The solar system consists of an average star called the Sun and nine planets namely Mercury, Venus, Earth, Mars, Jupiter, Saturn, Uranus, Neptune and Pluto(Pelt 203). There are also comets, moons, asteroids, meteoroids and the interplanetary medium surrounding each planet. This system is bound gravitationally. This means that the planets are held by the gravitational force of the sun and the comets, moons and asteroids are held by the gravitational forces of the planets to which they revolve.Jupiter is the largest of these planets. It has a total of 67 known moons which is the largest number of moons that any planet in the solar systempossesses (Pelt 203).Out of these 67 moons of Jupiter there are four of them which are considered the largest.They were discovered by Galileo Galilei in the year 1610, and are therefore referred to as the Galilean moons. They are four in number and they include Callisto, Io, Europa and Ganymede. Europa is the smallest of the four but the sixth largest moon in the solar system while Ganymede is the largest of the four but the largest moon in the solar system(Pelt 203). Being Galilean satellites, Europa and Ganymede are nearly spherical in shape due to having planetary mass. Due to this property they would have qualified as planets if they were in direct orbit with the sun.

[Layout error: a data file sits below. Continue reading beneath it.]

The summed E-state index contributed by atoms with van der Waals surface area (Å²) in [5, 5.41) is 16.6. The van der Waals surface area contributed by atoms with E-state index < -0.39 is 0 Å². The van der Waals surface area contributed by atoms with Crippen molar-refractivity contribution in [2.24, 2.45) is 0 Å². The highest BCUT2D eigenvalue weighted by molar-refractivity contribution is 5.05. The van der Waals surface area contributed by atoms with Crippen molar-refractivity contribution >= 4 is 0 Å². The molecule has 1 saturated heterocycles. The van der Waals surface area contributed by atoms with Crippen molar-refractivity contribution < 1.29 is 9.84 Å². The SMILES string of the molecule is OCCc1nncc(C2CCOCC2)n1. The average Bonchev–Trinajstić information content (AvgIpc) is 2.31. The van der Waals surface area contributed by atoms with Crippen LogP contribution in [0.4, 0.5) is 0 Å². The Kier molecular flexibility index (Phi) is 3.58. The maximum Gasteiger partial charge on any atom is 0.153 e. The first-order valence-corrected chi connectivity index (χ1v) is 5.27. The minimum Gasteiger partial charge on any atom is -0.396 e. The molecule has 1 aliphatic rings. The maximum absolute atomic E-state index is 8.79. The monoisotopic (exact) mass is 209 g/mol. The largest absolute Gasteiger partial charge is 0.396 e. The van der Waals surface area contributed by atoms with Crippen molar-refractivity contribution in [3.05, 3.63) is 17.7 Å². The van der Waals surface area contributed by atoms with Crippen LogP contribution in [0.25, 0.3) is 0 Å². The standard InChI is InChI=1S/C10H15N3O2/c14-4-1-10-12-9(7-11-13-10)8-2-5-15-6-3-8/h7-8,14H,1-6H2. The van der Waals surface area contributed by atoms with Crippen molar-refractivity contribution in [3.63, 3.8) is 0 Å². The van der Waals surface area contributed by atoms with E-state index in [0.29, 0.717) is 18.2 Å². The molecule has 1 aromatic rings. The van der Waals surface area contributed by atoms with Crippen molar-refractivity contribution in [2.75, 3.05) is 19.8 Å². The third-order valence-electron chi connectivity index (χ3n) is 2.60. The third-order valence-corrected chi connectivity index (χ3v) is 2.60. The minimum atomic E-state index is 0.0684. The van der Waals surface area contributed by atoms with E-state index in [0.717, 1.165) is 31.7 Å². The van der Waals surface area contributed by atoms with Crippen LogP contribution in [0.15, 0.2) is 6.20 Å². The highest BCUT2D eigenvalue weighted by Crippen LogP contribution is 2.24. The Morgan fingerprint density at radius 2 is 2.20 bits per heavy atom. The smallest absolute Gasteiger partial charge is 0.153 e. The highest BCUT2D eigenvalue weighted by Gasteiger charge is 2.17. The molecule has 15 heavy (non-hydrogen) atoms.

Europa is 3100 kilometers in diameter and has a mass of kilograms, making it 0.245times the size of planet Earth(Pelt 204). It is slightly smaller than the Earth’s moon and lies at an average distance of 670900 kilometers from Jupiter. However, its orbit is eccentric and therefore its distance from planet Jupiter varies. It is 664862 kilometers during periapsis which is the period when it is closest to Jupiter and 676938 kilometers during apoapsis which is the period when it is furthest from Jupiter (Pelt 204).Europa takes about 3.55 Earth days to revolve around Jupiter. On the other hand, Ganymede is 5262.4 kilometers in diameter, but has a low density meaning that its mass is also low(Pelt 204). Although it is larger than planet Mercury, it has half its mass. Ganymede orbits at about 1.070 million kilometers and it takes it about 7 Earth days to complete a single orbit around Jupiter.